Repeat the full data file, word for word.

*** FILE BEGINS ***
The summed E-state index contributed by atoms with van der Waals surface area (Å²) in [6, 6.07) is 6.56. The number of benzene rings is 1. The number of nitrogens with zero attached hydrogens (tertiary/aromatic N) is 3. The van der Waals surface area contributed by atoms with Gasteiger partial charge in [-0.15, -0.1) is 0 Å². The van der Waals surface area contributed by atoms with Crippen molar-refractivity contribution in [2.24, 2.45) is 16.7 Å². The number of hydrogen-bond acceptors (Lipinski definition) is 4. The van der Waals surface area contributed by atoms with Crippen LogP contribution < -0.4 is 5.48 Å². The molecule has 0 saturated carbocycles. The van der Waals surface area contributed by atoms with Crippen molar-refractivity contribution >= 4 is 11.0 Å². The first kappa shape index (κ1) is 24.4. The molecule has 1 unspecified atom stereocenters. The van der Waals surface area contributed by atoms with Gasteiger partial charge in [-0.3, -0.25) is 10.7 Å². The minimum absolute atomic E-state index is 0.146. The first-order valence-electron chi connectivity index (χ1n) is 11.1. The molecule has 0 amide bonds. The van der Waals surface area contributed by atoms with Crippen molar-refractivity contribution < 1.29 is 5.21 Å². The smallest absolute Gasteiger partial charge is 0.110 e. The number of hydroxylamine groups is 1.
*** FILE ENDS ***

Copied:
The summed E-state index contributed by atoms with van der Waals surface area (Å²) in [6, 6.07) is 6.56. The number of benzene rings is 1. The number of nitrogens with zero attached hydrogens (tertiary/aromatic N) is 3. The van der Waals surface area contributed by atoms with Gasteiger partial charge in [-0.15, -0.1) is 0 Å². The van der Waals surface area contributed by atoms with Crippen molar-refractivity contribution in [2.24, 2.45) is 16.7 Å². The number of hydrogen-bond acceptors (Lipinski definition) is 4. The van der Waals surface area contributed by atoms with Crippen LogP contribution < -0.4 is 5.48 Å². The molecule has 0 saturated carbocycles. The van der Waals surface area contributed by atoms with Crippen molar-refractivity contribution >= 4 is 11.0 Å². The first kappa shape index (κ1) is 24.4. The molecule has 1 unspecified atom stereocenters. The van der Waals surface area contributed by atoms with Gasteiger partial charge in [-0.3, -0.25) is 10.7 Å². The minimum absolute atomic E-state index is 0.146. The first-order valence-electron chi connectivity index (χ1n) is 11.1. The molecule has 0 amide bonds. The van der Waals surface area contributed by atoms with Crippen molar-refractivity contribution < 1.29 is 5.21 Å². The smallest absolute Gasteiger partial charge is 0.110 e. The number of hydroxylamine groups is 1.